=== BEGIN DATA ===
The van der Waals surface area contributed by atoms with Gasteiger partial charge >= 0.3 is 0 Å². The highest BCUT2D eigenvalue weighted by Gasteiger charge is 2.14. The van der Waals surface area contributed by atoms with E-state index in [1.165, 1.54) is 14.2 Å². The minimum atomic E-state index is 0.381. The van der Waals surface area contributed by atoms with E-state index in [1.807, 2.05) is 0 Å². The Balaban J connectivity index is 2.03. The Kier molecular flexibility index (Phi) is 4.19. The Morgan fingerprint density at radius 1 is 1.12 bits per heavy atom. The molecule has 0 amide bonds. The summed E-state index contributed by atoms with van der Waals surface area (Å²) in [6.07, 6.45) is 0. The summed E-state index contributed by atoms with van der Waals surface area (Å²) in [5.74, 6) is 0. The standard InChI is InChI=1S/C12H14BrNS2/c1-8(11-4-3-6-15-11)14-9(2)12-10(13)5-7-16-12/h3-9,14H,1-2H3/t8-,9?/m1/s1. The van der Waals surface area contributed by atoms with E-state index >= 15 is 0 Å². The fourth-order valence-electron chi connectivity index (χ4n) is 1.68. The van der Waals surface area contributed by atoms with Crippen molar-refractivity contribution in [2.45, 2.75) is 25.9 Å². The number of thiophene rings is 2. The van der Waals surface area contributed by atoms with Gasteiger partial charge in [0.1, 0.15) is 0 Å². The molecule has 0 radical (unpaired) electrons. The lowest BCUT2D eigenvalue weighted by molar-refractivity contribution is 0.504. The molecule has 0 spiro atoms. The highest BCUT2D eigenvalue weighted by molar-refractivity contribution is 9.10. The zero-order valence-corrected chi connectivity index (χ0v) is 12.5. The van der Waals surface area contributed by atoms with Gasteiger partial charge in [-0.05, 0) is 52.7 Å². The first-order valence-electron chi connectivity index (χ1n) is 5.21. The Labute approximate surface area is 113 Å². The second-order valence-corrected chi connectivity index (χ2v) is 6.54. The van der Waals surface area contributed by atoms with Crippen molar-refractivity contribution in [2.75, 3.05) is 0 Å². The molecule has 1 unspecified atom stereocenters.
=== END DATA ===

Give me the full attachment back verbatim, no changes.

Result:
The van der Waals surface area contributed by atoms with Gasteiger partial charge >= 0.3 is 0 Å². The highest BCUT2D eigenvalue weighted by Gasteiger charge is 2.14. The van der Waals surface area contributed by atoms with E-state index in [1.165, 1.54) is 14.2 Å². The minimum atomic E-state index is 0.381. The van der Waals surface area contributed by atoms with E-state index in [1.807, 2.05) is 0 Å². The Balaban J connectivity index is 2.03. The Kier molecular flexibility index (Phi) is 4.19. The Morgan fingerprint density at radius 1 is 1.12 bits per heavy atom. The molecule has 0 amide bonds. The summed E-state index contributed by atoms with van der Waals surface area (Å²) in [6.07, 6.45) is 0. The summed E-state index contributed by atoms with van der Waals surface area (Å²) in [5.74, 6) is 0. The standard InChI is InChI=1S/C12H14BrNS2/c1-8(11-4-3-6-15-11)14-9(2)12-10(13)5-7-16-12/h3-9,14H,1-2H3/t8-,9?/m1/s1. The van der Waals surface area contributed by atoms with E-state index >= 15 is 0 Å². The fourth-order valence-electron chi connectivity index (χ4n) is 1.68. The van der Waals surface area contributed by atoms with Crippen molar-refractivity contribution in [2.45, 2.75) is 25.9 Å². The number of thiophene rings is 2. The van der Waals surface area contributed by atoms with Gasteiger partial charge in [0.1, 0.15) is 0 Å². The molecule has 0 radical (unpaired) electrons. The lowest BCUT2D eigenvalue weighted by molar-refractivity contribution is 0.504. The molecule has 0 spiro atoms. The highest BCUT2D eigenvalue weighted by molar-refractivity contribution is 9.10. The zero-order valence-corrected chi connectivity index (χ0v) is 12.5. The van der Waals surface area contributed by atoms with Gasteiger partial charge in [-0.05, 0) is 52.7 Å². The first-order valence-electron chi connectivity index (χ1n) is 5.21. The Labute approximate surface area is 113 Å². The second-order valence-corrected chi connectivity index (χ2v) is 6.54. The van der Waals surface area contributed by atoms with Crippen molar-refractivity contribution in [2.75, 3.05) is 0 Å². The molecule has 1 unspecified atom stereocenters.